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The School Curriculum

In the Steiner philosophy, the celebration of festivals, music, song, drama, is of equal importance in the school curriculum to the teaching of the sciences. In fact, all subjects can be taught in a way that brings joy, and a love of learning to the child. This inner joy can then translate into positivity and goodwill for the future, even when the most difficult circumstances prevail.

Through story, song, art, history, and even in subjects such as maths, – which is essentially about sharing and equity – the curriculum is taught so that in addition to joy, it encourages the development of moral sympathy. The unfolding subjects foster a sense of responsibility towards the world and its inhabitants by awakening empathy in the child. Typically, Steiner pupils develop a strong moral muscle, which can later be put to use in the building of a just and tolerant society, where the strengths and virtues of each individual are recognised and can be wisely used to serve the needs of the whole community.

Among the many benefits of a Steiner Waldorf education is the unique model of stability it provides during the child’s formative years, in what is known as the “class teacher period”. Based on indications given by Rudolf Steiner from his extensive research into human needs, the class teacher in a Waldorf school remains with his or her class of pupils for up to eight years. This long-term commitment and the deepening interest the teacher takes in each pupil provides the child with continuity and emotional security. Research indicates that all children learn more effectively when they feel secure; when they can rely upon the continuing, honest unaffected love of a respected adult.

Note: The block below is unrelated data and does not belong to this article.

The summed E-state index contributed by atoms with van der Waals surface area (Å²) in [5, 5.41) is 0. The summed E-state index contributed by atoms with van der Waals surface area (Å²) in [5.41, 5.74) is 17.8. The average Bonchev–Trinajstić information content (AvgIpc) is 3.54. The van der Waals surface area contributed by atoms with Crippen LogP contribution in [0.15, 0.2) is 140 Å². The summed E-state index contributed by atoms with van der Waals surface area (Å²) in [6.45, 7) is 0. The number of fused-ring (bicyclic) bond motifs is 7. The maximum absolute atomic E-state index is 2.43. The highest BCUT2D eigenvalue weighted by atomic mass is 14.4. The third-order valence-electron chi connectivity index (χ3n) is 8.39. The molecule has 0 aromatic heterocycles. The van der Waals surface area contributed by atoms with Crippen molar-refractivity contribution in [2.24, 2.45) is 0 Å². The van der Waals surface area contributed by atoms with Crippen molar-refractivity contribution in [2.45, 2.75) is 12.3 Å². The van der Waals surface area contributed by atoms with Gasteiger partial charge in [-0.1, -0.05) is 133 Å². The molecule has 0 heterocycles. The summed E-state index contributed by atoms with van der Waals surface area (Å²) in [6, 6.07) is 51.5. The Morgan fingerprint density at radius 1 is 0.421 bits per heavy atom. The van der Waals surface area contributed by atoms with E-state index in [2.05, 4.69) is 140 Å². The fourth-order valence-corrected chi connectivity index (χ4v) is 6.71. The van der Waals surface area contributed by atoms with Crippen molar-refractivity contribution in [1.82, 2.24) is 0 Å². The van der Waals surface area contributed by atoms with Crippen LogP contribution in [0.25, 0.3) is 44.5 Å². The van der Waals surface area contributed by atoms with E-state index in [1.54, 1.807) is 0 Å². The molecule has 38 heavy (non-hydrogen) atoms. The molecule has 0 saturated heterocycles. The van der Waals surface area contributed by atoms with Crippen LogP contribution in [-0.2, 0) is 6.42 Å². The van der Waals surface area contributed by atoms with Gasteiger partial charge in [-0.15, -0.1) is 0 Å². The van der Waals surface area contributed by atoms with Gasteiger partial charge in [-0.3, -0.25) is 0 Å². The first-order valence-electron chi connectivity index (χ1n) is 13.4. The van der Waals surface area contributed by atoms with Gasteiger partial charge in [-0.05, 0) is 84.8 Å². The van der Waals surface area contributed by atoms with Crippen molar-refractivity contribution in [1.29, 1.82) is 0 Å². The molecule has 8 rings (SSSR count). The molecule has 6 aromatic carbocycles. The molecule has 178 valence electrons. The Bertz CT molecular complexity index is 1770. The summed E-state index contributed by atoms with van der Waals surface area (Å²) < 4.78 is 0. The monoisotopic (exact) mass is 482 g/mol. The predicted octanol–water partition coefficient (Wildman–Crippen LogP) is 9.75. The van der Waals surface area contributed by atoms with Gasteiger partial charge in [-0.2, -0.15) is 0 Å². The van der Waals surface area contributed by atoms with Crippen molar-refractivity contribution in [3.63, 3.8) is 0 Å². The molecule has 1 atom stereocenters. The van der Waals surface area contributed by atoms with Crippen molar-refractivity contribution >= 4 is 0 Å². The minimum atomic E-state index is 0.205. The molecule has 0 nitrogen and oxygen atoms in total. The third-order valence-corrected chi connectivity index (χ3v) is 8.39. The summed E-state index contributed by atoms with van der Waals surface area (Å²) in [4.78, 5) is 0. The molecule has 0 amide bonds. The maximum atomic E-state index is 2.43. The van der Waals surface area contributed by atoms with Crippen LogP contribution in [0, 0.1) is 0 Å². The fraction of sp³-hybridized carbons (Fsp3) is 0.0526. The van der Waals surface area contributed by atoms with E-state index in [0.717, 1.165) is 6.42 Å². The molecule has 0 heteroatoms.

Most of us will probably remember the keen sense we had as children for recognising the people who cared about us. We knew who was loyal to us, who defended our corner, and who had our lasting well-being at heart. The comfort of knowing that people of this kind (usually including one or both of our parents), would be in our lives every day, was reassuring and gave us a sense of our own worth: we knew we mattered to them. Many of the pupils who attend the fledgeling Waldorf school at Goderich can not even rest on that assumption. Almost all have experienced high levels of sadness and loss in their young lives, and their childhood has been blighted by poverty and illness. Some are orphans.

Supported by donors, and run by volunteers, the Goderich Waldorf School has set out on a long journey to restore balance to the lives of some 74 children. In addition to providing them with an education they would not otherwise have received, the school, following the Steiner curriculum, has created opportunities for children to experience joy, a sense of goodness in the world, a feeling of security, and the certain knowledge that each one of them is valued, for now, and for the time to come. It has also created a small beacon of hope for the future of a damaged nation.